Moral reasoning within the just war tradition is far more like a skilled musical conductor interpreting a symphonic score than it is like an engineer reading a blueprint. The conductor has notes and other instructions on his score. But the beauty (or dissonance) of the music he or she makes is a function, not simply of the notes, but of the application of the conductor's imagination, intelligence, and discipline.
George Weigel (1991, 2)
War is often romanticized. Military and veterans associations and their publications abound, and general readers devour books about the violent conflicts of the past. War may to some be a pastime, but it is a deadly one. The reality of war probably cannot be appreciated fully until one has suffered the loss of a loved one as a result of a bloody battle fought for nothing or, rather, nothing really worth dying for.
Still, when most soldiers enter mortal combat, they believe that their cause is just.(1) They have been told that their cause is just. "Just war theory" is used by leaders to galvanize soldiers to fight, kill, and die for what the leaders claim to be justice. History reveals, however, that appeals to justice are every bit as effective in galvanizing the masses when the leader in question is depraved, for example, in the case of Adolf Hitler, as when the leader comes later to be written into the annals of history as "great." When just war theory actually matters, but altogether fails to bring about what its name suggests, is not in the retrospective writing of history by the victors but in the moment of conflict, when soldiers are deployed to wreak havoc on the people of another nation in the name of what their leader has proclaimed a just cause. The theory matters, practically speaking, because nothing could be weightier than the annihilation of conscious human life, the inevitable consequence of any war.
Just War Theory and the Problem of Interpretation
The idea that some actions are unacceptable even during times of war has been espoused throughout history.(2) Basic tenets of the "just war tradition" were articulated systematically by the natural law philosopher Thomas Aquinas in his efforts to reconcile his devout Christianity with a basically Aristotelian philosophical outlook. The seventeenth-century thinker Hugo Grotius has been identified as the "father of international law" for his contributions to what have become widely accepted principles among the international community.(3)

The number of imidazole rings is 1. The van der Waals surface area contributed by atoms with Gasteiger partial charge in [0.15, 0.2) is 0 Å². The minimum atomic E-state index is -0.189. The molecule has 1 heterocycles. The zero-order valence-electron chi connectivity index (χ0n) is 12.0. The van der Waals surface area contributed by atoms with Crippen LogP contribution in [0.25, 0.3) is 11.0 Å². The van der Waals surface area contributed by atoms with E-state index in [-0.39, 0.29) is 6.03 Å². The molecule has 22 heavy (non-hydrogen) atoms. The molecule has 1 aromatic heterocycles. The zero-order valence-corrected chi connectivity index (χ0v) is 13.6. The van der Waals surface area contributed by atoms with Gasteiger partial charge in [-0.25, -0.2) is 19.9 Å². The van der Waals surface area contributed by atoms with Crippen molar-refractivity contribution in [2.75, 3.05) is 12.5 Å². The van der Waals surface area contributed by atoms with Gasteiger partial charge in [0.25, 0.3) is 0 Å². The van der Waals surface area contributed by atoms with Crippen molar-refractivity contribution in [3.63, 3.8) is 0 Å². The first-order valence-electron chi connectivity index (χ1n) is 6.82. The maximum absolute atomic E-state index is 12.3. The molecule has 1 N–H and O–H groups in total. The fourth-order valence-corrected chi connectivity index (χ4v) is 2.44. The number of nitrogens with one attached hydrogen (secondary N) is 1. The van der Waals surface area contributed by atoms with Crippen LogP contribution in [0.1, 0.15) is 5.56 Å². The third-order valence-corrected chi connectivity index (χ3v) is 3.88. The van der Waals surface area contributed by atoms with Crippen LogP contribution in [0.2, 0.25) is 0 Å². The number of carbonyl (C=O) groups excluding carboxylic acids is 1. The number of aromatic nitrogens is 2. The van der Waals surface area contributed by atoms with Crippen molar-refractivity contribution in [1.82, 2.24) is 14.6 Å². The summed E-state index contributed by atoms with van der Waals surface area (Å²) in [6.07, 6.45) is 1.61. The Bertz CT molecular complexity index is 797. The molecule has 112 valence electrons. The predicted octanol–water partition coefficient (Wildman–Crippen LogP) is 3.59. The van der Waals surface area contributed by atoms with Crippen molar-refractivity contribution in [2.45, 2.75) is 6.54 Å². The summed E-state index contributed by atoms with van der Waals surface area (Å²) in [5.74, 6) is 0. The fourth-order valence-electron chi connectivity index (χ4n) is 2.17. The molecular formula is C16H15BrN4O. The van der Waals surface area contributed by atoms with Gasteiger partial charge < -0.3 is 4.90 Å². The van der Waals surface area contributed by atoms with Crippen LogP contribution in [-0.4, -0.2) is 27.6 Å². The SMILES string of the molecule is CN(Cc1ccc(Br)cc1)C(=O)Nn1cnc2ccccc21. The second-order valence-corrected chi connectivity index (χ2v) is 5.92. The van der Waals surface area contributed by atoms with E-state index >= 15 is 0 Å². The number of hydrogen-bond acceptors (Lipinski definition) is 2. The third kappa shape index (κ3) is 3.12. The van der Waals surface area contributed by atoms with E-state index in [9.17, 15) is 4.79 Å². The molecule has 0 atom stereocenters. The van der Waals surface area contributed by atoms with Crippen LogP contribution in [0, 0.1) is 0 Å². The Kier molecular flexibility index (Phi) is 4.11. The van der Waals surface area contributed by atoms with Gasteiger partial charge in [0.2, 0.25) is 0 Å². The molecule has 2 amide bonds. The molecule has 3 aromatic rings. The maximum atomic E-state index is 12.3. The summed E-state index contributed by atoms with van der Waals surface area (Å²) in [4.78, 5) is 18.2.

Grotius conceived of international law as analogous to moral relationships between persons, and he articulated six jus ad bellum conditions that are accepted by many as limitations on a nation's legitimate recourse to war:
1. Just cause: The war must be waged with right/moral intention and must have an objective, not merely a subjective or selfish, aim.
2. Proportionality: The gravity of the situation must warrant the extreme measure of war.
3. Reasonable chance for success: Sending soldiers into suicidal missions for unobtainable objectives is unacceptable.
4. Public declaration of war: Those to be attacked must be given fair warning and the opportunity to avoid violent conflict through accession.
5. Declaration only by legitimate authority.
6. Last resort: All pacific alternatives must have been exhausted before opting for war.
Grotius also insisted on the logical independence of jus ad bellum from jus in bello conditions, which specify limits on the means that engaged soldiers may employ in battle.(4) That the initiation of violence by a state is legitimate does not imply, according to defenders of just war theory, that "everything is permitted" on the battlefield. Grotius focused on three aspects of jus in bello: legitimate targets (only combatants may be targeted), acceptable means/proportionality (means may not exceed what is warranted by the cause), and treatment of prisoners (combatants are through capture rendered noncombatants). …